While guidelines exist, currently there are no federal regulations governing treatment requirements for reclaimed water. In their absence, many states have adopted California’s reclaimed water regulations, found under Title 22 of the California Code of Regulations (CCR) as well as the UV Disinfection Guidelines for Water and Water Reuse, published by the National Water Research Institute and the American Water Works Research Foundation in 2003 (NWRI/AwwaRF 2003 Guidelines). These documents provide treatment requirements based on the type of reclaimed water application being proposed (e.g. irrigation, aquifer recharge, streamflow augmentation).
The City of Dinuba, California has been using percolation as a disposal method for their unfiltered secondary wastewater effluent for some time. Now viewed as a resource, the City plans to extract up to 4 mgd of percolated municipal wastewater from recovery wells for use in landscape and golf course irrigation. The extracted effluent will be disinfected through an invessel UV rector to meet Title 22 recycled water criteria for unrestricted landscape irrigation. Title 22 includes limits on turbidity (2 NTU average 24 hour), coliforms (2.2 MPN/100mL 7-day median), and a minimum 5-log reduction of poliovirus during operation.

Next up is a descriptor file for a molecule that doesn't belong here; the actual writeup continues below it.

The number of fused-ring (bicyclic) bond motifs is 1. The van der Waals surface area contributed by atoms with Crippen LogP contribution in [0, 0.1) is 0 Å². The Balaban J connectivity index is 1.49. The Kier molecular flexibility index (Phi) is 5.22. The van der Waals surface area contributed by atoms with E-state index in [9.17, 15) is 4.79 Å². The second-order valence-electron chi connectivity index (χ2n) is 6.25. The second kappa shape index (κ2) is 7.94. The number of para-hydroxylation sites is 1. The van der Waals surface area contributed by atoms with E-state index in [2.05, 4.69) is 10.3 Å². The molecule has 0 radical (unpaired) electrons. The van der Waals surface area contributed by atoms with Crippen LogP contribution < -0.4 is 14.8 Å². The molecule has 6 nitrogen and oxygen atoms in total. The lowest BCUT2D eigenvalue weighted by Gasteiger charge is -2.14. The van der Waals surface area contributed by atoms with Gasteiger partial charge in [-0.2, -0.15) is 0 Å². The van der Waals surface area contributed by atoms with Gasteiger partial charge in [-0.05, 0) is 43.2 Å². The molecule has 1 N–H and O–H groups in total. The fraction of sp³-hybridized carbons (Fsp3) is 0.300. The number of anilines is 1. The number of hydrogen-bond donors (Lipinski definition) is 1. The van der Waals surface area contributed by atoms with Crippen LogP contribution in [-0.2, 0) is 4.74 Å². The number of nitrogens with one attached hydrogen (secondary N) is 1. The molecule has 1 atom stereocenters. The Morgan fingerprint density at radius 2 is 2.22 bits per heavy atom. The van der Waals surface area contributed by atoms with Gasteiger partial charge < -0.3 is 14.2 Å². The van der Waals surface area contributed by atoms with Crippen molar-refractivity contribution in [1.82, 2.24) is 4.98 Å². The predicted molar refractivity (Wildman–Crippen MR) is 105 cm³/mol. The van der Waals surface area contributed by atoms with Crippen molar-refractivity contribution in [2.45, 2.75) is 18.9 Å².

While not directly written into Title 22, the California Department of Health Services (CaDHS) closely abides by the UV design guidelines in the 2003 NWRI/AwwaRF Guidelines. These guidelines are meant to ensure that UV systems are adequately sized to meet treatment objectives. The guidelines vary depending on the type of treatment prior to UV disinfection. For post media filtration UV systems it is recommended that a UV design dose of at least 100 mJ/cm2 and a design UV transmittance of 55 percent be required for this application. Post membrane filtration, the recommended UV design dose is 80 mJ/cm2 and design UV transmittance is 65 percent.